time, copyright owners would forgo pursuing service providers for the copyright
P.L. 105-304, 112 Stat. 2860 (1998) (codified at 17 U.S.C. § 512).
The Digital Millennium Copyright Act of 1998: U.S. Copyright Office Summary, 8 (Dec.
1998) at [http://www.copyright.gov/legislation/dmca.pdf]. [Hereinafter Copyright Office
144 CONG. REC. S11,889 (daily ed. Oct. 2, 1998) (statement of Sen. Hatch).
H.Rept. 105-796, 105th Cong., 2d Sess. 72 (1998).
Id. at 73.
infringement of their users, in exchange for assistance in identifying and acting
against those infringers.6
Safe Harbor Provisions
Limitations on liability, often called “safe harbors,” shelter service providers
from copyright infringement suits. The DMCA’s safe harbor provisions, codified
at 17 U.S.C. § 512, do not confer absolute immunity, but they do greatly limit service
providers’ liability based on the specific functions they perform.7 The safe harbors
correspond to four functional operations of a service provider: 1) transitory digital
network communications, 2) system caching, 3) storage of information on systems
or networks at direction of users, and 4) information location tools.8 Qualification
for any one of these safe harbors is limited to the criteria detailed in each provision,
and qualification under one safe harbor category does not affect the eligibility
determination for any of the other three.9
§ 512 (a) Transitory digital network communications. When a service
provider acts as a data conduit at the request of a third party by “transmitting, routing,
or providing connections for, material through a system or network controlled or
operated by or for the service provider,” it will be shielded from liability for
copyright infringement.10 This safe harbor also protects the service provider for any
intermediate and transient storage of the material in the course of conveying the
digital information. However, qualification for this safe harbor is subject to several
Data transmission occurs through an automated technical process
without selection of the material by the service provider.
The service provider does not determine the recipients of the
Intermediate or transient copies stored on the provider’s system or
network must not be accessible to anyone other than the designated
recipients, and such copies must not be retained on the system longer
than is reasonably necessary.
In re Verizon Internet Servs., Inc., 240 F. Supp. 2d 24, 37 (D.D.C.2003), rev'd sub nom.
Recording Indus. Ass'n of Am. v. Verizon Internet Servs., Inc., 351 F.3d 1229 (D.C. Cir.
Ellison v. Robertson, 189 F. Supp. 2d 1051, 1064 (C.D. Cal. 2002), aff'd in part and rev'd
in part, 357 F.3d 1072 (9th Cir. 2004). Service providers who qualify for safe harbor are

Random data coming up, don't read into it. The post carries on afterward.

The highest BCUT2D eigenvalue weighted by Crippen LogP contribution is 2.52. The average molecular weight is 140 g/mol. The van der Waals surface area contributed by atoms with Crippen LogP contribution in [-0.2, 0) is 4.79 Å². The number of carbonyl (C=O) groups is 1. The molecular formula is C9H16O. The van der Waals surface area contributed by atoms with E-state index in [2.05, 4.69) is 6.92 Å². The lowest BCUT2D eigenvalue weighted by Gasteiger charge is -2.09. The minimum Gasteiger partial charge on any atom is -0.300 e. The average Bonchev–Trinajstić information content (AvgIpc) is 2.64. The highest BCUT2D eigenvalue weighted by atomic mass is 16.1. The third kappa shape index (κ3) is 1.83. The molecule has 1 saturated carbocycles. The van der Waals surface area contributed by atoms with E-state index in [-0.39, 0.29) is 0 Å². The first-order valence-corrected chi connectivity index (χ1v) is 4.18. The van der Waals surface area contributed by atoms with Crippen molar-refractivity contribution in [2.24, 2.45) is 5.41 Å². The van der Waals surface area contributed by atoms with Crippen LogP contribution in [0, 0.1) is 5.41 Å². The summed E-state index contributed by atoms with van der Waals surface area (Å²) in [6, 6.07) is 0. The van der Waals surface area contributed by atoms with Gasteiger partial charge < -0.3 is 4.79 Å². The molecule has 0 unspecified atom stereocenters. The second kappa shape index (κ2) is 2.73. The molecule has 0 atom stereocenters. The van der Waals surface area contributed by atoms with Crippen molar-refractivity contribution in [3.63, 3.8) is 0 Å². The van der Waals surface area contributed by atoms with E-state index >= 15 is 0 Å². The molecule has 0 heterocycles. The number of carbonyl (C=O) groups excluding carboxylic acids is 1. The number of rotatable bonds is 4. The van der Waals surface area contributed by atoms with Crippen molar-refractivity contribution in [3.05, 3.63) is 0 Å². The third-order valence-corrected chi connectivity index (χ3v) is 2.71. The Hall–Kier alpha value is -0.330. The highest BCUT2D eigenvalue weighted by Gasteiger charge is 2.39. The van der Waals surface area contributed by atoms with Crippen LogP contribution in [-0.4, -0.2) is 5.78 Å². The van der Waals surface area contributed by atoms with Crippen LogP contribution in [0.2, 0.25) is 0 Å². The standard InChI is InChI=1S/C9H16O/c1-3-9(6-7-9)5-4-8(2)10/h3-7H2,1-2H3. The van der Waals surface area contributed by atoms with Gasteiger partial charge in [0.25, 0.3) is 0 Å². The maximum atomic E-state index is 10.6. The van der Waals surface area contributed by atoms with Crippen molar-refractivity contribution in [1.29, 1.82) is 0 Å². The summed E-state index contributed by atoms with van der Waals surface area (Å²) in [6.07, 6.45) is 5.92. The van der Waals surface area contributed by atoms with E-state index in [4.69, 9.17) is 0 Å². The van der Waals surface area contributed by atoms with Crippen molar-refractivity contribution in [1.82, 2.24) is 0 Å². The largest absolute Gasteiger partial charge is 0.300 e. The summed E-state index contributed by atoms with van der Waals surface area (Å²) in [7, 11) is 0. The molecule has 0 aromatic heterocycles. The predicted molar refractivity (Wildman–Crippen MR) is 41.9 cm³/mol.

protected from all monetary and most equitable relief that may arise from copyright liability.
In such a situation, "even if a plaintiff can show that a safe harbor-eligible service provider
has violated her copyright, the plaintiff will only be entitled to the limited injunctive relief
set forth in 17 U.S.C. § 512(j)." Corbis Corp. v. Amazon.com, Inc., 351 F. Supp. 2d 1090,
1098-99 (W.D. Wash.2004) (citations omitted).
17 U.S.C. § 512(a)-(d).
17 U.S.C. § 512(n).
17 U.S.C. § 512(a).
The provider must not have modified the content of the transmitted
§ 512 (b) System Caching. The second safe harbor category limits ISP
liability when its engages in “caching” of on-line content for purposes of improving
network performance. Caching12 helps to reduce the service provider’s network
congestion and increase download speeds for subsequent requests for the same data.
For example, subscribers to a service provider may transmit certain material to other
users of the provider’s system or network, at the direction of those users. The service
provider may, via an automated process, retain copies of this material for a limited
time “so that subsequent requests for the same material can be fulfilled by
transmitting the retained copy, rather than retrieving the material from the original
source on the network.”13 Immunity for service providers that utilize system caching
is provided on the condition that the ISP complies with the following:14
The content of cached material that is transmitted to subsequent
users is not modified by the service provider.
The provider complies with industry standard rules regarding the
refreshing, reloading, or other updating of the cached material.
The provider does not interfere with the ability of technology that
returns “hit” count information that would otherwise have been
collected had the website not been cached to the person who posted
The provider must impose the same conditions that the original